{¶13} Deputy Carpenter ran the drivers' license numbers of both occupants through dispatch prior to the canine sniff. After collecting information relevant to the traffic stop, Deputy Carpenter spoke with the men about their reason for being in the area and their current destination. Appellant indicated that they had just attended a party where Appellant had been drinking.

         {¶14} Appellant, who was a resident of Cleveland, Ohio according to his driver's license, explained that he was in Belmont County looking for work with the pipeline. He asked Deputy Carpenter if he was aware of any job opportunities in the area. Unprompted, Appellant began showing Deputy Carpenter photos from Appellant's Facebook page, which depicted Appellant performing various construction jobs.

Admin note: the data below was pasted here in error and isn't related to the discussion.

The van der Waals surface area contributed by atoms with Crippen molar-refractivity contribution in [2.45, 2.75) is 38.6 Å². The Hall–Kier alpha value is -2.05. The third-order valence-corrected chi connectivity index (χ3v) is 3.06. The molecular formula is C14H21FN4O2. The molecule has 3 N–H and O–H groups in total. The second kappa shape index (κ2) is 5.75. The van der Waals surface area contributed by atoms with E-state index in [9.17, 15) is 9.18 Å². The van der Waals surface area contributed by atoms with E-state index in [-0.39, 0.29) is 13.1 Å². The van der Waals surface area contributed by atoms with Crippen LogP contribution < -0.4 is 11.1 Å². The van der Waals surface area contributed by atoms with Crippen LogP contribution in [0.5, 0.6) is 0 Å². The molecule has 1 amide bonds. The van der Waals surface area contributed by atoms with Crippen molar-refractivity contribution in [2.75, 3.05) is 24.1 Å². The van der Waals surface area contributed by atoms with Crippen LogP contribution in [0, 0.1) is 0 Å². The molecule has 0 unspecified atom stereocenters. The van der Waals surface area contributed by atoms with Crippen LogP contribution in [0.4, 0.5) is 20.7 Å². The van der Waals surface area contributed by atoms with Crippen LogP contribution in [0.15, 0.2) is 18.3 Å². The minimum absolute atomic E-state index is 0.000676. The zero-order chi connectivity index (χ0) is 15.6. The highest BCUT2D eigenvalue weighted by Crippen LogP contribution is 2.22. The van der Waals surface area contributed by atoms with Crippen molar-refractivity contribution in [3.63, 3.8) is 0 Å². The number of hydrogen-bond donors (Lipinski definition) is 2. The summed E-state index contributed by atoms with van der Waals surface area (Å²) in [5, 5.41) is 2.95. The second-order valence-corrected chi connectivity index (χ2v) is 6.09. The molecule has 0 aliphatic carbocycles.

{¶15} At that time, Deputy Carpenter returned to his cruiser and radioed for backup. Appellant continued to show Deputy Carpenter random pictures until the additional Sheriff's deputies arrived at the scene.

         {¶16} Roughly eight minutes after the traffic stop was initiated, with the Sheriff's deputies in position, Deputy Carpenter's canine, Hyra, a Belgian Malinois trained in the detection of narcotics, performed a sniff. Deputy Carpenter testified that Hyra had been specially trained in the detection of narcotic odors, had received annual certifications through the State of Ohio, and that she was in the cruiser with Deputy Carpenter that evening. He was uncertain whether the canine sniff occurred before or after the dispatcher radioed back with the requested information.